Month: April 2011

Churchill’s Speech Problem: A Lisp, not a Stutter

Churchill’s Speech Problem: A Lisp, not a Stutter

What many thought was stut­ter­ing was a prop, not a handicap.

Churchill’s speech prob­lem was a lisp. He could not pro­nounce the let­ter “S” and nev­er real­ly learned to do so—so he turned it into a prop, exag­ger­at­ing words like his famous “Narz­zsseess” for “Nazis.”

What some peo­ple thought was stut­ter­ing was his habit of turn­ing over a word or phrase in an under­tone before set­tling on the final words. He often used this tech­nique in speech­es, because he found that it would stir peo­ple to renewed inter­est in what he was about to say next.

Exam­ple is a quote from his speech at Har­vard Uni­ver­si­ty, 6 Sep­tem­ber 1943:“Man has part­ed com­pa­ny with his faith­ful friend the horse, and has sailed into the azure on the wings of eagles—eagles being rep­re­sent­ed by the infernal….uh,…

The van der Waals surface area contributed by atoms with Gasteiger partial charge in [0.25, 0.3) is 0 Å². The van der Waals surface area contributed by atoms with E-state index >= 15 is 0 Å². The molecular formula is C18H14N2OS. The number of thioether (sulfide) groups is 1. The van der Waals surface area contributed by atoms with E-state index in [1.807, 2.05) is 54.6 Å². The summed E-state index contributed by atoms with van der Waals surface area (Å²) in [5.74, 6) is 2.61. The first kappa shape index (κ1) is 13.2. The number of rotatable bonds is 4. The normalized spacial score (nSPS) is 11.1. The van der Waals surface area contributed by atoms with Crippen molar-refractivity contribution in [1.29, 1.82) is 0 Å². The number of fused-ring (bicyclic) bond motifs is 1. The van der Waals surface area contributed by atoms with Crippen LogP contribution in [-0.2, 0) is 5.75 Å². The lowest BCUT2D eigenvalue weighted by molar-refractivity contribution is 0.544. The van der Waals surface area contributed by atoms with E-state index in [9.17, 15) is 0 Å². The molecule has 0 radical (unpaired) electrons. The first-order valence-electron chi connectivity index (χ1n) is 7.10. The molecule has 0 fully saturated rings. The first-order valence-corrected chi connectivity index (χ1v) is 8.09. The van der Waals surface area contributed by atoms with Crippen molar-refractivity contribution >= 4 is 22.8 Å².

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Churchill Quote “All will be well”

Churchill Quote “All will be well”

A read­er asks, “was Churchill’s phrase ‘all will be well’ a one-time or habit­u­al expres­sion?” Answer: habitual.

Although not exclu­sive to him by any means, “all will be well” was a very fre­quent Churchillism. In South Africa in 1899-1900, the young Win­ston had picked up the Afrikaans phrase which trans­lates “all will come right.” He used both phras­es inter­change­ably because they expressed his sen­ti­ment. As he said at least once: “For myself I am an optimist—it does not seem to be much use being any­thing else…” (Guild­hall, Lon­don, 9 Novem­ber 1954, Churchill By Him­self, page 10.)…

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